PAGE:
In addition to my job at Delgado Community College, I moonlight at a local seafood restaurant. Recently, after I told a customer the specials of the day, she asked me if I knew “which seafood was out of season?” Well, obviously, I knew that crawfish was in season; after all, Delgado just had its annual crawfish boil at each campus, boiling thousands of pounds of crawfish.
The customer, who was from Scotland, actually ended up schooling me on the seasons of seafood. Maybe the seafood schedule is something that I should know, but I figure it’s one less thing to think about or keep up with.
I usually find out about seafood seasons the way I find out about Second Lines. On any given Sunday, when I am having dinner with my family in Central City or sitting on my patio in the Seventh Ward (some call it Esplanade Ridge), I’ll hear a brass band and just walk to the corner or to the end of my yard. I don’t have to go to Backstreet Cultural Museum on Henriette Delille Street a few blocks from my house to get a verbal itinerary of upcoming Second Lines. It’s really pretty simple—if I hear a whistle, a brass horn, a tuba, and a drum I just stop what I am doing and join the parade.
That is the same strategy I follow for keeping up with the variety of seafood seasons. When crawfish, oysters, or soft shell crab is the daily special on the menu, then that’s when I know which seafood is in season.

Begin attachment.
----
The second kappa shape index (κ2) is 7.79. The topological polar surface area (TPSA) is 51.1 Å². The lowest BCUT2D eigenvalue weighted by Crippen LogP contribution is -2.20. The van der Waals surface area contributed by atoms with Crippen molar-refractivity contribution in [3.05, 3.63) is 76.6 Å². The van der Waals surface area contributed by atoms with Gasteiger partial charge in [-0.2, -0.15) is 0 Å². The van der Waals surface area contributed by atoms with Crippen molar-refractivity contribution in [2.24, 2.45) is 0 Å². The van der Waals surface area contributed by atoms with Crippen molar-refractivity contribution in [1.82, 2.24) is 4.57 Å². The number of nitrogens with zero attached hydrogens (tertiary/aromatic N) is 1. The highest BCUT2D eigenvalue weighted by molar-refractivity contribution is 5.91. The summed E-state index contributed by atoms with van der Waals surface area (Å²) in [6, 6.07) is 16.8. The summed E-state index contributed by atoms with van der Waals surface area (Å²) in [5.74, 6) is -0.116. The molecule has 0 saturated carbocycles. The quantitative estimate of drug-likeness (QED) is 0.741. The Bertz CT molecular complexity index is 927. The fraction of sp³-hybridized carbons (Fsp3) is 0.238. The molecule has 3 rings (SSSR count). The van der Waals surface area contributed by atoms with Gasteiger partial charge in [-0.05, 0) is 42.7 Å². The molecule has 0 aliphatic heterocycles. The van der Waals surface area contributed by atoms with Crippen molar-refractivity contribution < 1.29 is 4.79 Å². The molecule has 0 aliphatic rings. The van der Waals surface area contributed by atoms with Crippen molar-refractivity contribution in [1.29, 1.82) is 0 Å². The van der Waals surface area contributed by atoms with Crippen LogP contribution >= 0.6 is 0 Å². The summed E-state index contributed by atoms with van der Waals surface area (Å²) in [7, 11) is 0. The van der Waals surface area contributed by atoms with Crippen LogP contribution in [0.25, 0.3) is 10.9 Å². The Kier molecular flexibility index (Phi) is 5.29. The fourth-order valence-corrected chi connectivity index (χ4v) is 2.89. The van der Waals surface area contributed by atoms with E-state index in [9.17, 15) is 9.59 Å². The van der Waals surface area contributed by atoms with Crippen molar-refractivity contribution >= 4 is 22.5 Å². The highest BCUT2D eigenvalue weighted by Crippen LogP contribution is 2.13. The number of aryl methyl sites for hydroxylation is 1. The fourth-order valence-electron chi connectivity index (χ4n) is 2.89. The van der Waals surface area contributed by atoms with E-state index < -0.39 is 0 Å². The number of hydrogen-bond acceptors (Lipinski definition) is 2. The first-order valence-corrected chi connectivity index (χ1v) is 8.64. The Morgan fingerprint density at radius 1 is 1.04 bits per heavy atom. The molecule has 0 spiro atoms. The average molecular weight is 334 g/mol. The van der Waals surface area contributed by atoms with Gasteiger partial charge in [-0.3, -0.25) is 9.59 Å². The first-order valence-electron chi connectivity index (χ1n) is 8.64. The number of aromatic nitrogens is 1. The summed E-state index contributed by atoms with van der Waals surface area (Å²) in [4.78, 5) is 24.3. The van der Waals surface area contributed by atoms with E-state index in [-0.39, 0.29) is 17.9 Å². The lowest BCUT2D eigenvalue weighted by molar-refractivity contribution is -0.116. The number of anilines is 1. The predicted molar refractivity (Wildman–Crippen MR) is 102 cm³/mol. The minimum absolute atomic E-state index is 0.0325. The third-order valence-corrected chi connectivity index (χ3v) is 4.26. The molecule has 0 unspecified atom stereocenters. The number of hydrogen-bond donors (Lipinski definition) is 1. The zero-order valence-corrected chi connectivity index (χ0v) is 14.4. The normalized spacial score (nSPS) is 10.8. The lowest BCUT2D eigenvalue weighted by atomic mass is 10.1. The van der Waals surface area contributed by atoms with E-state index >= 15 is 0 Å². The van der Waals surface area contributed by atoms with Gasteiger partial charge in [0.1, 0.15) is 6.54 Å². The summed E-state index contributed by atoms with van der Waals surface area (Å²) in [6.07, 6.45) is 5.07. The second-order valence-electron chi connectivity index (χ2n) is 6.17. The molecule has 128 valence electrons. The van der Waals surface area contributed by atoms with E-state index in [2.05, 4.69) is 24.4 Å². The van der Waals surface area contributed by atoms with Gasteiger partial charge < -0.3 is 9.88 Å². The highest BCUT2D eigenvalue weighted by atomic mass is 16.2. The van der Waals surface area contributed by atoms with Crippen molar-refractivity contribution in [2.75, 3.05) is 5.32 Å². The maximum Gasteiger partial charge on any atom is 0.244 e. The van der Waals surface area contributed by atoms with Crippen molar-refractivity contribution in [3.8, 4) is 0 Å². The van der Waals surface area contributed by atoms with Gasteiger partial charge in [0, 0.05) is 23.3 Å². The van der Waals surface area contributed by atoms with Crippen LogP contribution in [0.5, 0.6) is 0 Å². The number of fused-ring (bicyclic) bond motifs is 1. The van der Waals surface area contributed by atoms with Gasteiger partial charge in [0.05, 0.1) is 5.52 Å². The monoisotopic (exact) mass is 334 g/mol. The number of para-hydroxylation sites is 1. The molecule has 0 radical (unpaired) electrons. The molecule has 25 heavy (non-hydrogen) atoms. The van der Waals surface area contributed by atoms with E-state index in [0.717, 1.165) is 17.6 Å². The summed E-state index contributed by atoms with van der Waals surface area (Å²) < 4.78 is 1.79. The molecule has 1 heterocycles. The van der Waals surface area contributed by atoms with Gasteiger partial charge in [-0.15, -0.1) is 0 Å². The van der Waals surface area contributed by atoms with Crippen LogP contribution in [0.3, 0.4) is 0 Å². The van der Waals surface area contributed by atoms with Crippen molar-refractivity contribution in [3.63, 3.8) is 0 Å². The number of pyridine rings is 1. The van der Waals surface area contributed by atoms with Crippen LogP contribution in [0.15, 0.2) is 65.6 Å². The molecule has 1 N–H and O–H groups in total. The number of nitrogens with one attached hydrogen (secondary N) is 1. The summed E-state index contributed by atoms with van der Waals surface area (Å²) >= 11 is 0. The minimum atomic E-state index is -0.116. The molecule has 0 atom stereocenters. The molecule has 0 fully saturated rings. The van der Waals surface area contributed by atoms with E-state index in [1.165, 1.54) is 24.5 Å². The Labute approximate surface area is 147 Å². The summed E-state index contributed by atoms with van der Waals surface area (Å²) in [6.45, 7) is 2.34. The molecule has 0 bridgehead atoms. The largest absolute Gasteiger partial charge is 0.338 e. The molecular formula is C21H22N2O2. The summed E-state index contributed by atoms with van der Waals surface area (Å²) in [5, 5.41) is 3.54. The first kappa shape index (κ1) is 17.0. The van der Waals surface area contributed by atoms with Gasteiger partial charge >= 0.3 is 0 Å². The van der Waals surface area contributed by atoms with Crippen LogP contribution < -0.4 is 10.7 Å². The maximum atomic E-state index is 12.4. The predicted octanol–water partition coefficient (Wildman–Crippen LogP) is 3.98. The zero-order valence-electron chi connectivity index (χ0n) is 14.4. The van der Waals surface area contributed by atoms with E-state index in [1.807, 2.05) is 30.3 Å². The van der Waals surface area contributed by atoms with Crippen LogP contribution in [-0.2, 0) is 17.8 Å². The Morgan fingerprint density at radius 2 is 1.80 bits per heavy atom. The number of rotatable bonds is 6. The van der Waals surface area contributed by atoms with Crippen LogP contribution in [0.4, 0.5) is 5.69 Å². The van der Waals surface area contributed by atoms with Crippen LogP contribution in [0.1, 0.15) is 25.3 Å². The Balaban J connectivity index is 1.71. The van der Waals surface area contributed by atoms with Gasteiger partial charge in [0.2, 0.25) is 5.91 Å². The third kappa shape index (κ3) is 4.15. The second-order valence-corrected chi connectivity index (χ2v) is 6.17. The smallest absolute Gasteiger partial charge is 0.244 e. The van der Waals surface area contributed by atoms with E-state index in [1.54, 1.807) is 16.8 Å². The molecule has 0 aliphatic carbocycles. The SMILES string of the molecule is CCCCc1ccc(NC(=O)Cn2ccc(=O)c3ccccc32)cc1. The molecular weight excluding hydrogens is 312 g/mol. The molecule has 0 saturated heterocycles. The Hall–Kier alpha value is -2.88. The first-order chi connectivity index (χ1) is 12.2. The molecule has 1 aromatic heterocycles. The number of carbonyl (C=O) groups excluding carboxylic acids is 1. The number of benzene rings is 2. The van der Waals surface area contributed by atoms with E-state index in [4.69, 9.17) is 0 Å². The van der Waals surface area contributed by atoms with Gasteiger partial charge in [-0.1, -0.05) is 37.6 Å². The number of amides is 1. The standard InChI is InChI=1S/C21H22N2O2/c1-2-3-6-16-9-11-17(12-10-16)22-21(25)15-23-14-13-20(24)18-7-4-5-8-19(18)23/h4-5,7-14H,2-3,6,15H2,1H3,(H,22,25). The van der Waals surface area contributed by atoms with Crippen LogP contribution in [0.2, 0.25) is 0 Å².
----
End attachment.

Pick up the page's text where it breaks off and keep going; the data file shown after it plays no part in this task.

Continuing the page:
Now I don’t remember everything the customer told me, but I do remember that she said that oysters should be eaten in months ending in “r.” Of course I had to check on this information, so I asked a friend of mine, Derrick Dabney, kitchen manager at The Bull Dog if the oyster thing was still true and how important is “seafood season?”
I had to ask because I see oyster shuckers shucking oysters year round at the restaurants that I go to. Shrimp is also always on the menu, and well, there is never a shortage of fish. I guess the only thing that I don’t notice on the menu every single time I am eating out is crawfish.
“It is extremely important for local seafood restaurants to use seafood that is from the Gulf and in season,” Dabney said. “It is a big deal—locally caught seafood is better—the difference is because it is fresh and it has more flavor. It is believed that the seafood from the Gulf tastes better because it is saltier and it has never been frozen.”
He also said that we will notice that the oysters are bigger when they are in season and we have to give the oysters a chance to re-harvest.
“Duh!” I know that’s what you are thinking. It’s like a lot of other things in New Orleans to me—I may not know why we do it, we just do it.
So yeah, I may not have kept up with the seafood seasons, but I recognize it when each one is in full bloom. Hey, in my defense, there is one thing I do know, according to a slogan from an old ad—friends don’t let friends eat frozen seafood! You gotta give me some points for that!